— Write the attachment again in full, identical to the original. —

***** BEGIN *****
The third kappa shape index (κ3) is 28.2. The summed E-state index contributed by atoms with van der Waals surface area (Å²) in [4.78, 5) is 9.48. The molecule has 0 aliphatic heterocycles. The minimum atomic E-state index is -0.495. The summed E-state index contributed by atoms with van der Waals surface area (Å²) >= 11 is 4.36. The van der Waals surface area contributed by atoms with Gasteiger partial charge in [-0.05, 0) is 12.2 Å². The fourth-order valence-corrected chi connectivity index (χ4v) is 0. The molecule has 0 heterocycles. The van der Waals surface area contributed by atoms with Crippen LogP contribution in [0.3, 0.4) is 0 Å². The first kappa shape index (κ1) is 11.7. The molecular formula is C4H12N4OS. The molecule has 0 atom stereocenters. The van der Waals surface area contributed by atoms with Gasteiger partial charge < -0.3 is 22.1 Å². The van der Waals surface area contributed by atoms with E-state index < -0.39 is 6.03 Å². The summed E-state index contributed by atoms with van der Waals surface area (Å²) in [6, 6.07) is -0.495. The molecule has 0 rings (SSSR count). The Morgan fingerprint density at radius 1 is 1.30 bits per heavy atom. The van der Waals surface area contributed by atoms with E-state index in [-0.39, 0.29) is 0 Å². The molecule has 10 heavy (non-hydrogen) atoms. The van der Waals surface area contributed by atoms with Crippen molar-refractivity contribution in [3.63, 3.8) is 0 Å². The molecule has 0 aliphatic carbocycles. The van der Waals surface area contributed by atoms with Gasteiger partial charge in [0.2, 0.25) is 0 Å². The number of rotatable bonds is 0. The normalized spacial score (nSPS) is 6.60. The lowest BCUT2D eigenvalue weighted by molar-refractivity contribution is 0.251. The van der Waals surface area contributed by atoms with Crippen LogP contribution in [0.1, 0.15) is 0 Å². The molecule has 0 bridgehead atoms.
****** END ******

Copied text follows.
The third kappa shape index (κ3) is 28.2. The summed E-state index contributed by atoms with van der Waals surface area (Å²) in [4.78, 5) is 9.48. The molecule has 0 aliphatic heterocycles. The minimum atomic E-state index is -0.495. The summed E-state index contributed by atoms with van der Waals surface area (Å²) >= 11 is 4.36. The van der Waals surface area contributed by atoms with Gasteiger partial charge in [-0.05, 0) is 12.2 Å². The fourth-order valence-corrected chi connectivity index (χ4v) is 0. The molecule has 0 heterocycles. The van der Waals surface area contributed by atoms with Crippen LogP contribution in [0.3, 0.4) is 0 Å². The first kappa shape index (κ1) is 11.7. The molecular formula is C4H12N4OS. The molecule has 0 atom stereocenters. The van der Waals surface area contributed by atoms with Gasteiger partial charge < -0.3 is 22.1 Å². The van der Waals surface area contributed by atoms with E-state index < -0.39 is 6.03 Å². The summed E-state index contributed by atoms with van der Waals surface area (Å²) in [6, 6.07) is -0.495. The molecule has 0 rings (SSSR count). The Morgan fingerprint density at radius 1 is 1.30 bits per heavy atom. The van der Waals surface area contributed by atoms with E-state index in [-0.39, 0.29) is 0 Å². The molecule has 10 heavy (non-hydrogen) atoms. The van der Waals surface area contributed by atoms with Crippen molar-refractivity contribution in [3.63, 3.8) is 0 Å². The molecule has 0 aliphatic carbocycles. The van der Waals surface area contributed by atoms with Gasteiger partial charge in [0.2, 0.25) is 0 Å². The number of rotatable bonds is 0. The normalized spacial score (nSPS) is 6.60. The lowest BCUT2D eigenvalue weighted by molar-refractivity contribution is 0.251. The van der Waals surface area contributed by atoms with Crippen LogP contribution in [0.1, 0.15) is 0 Å². The molecule has 0 bridgehead atoms.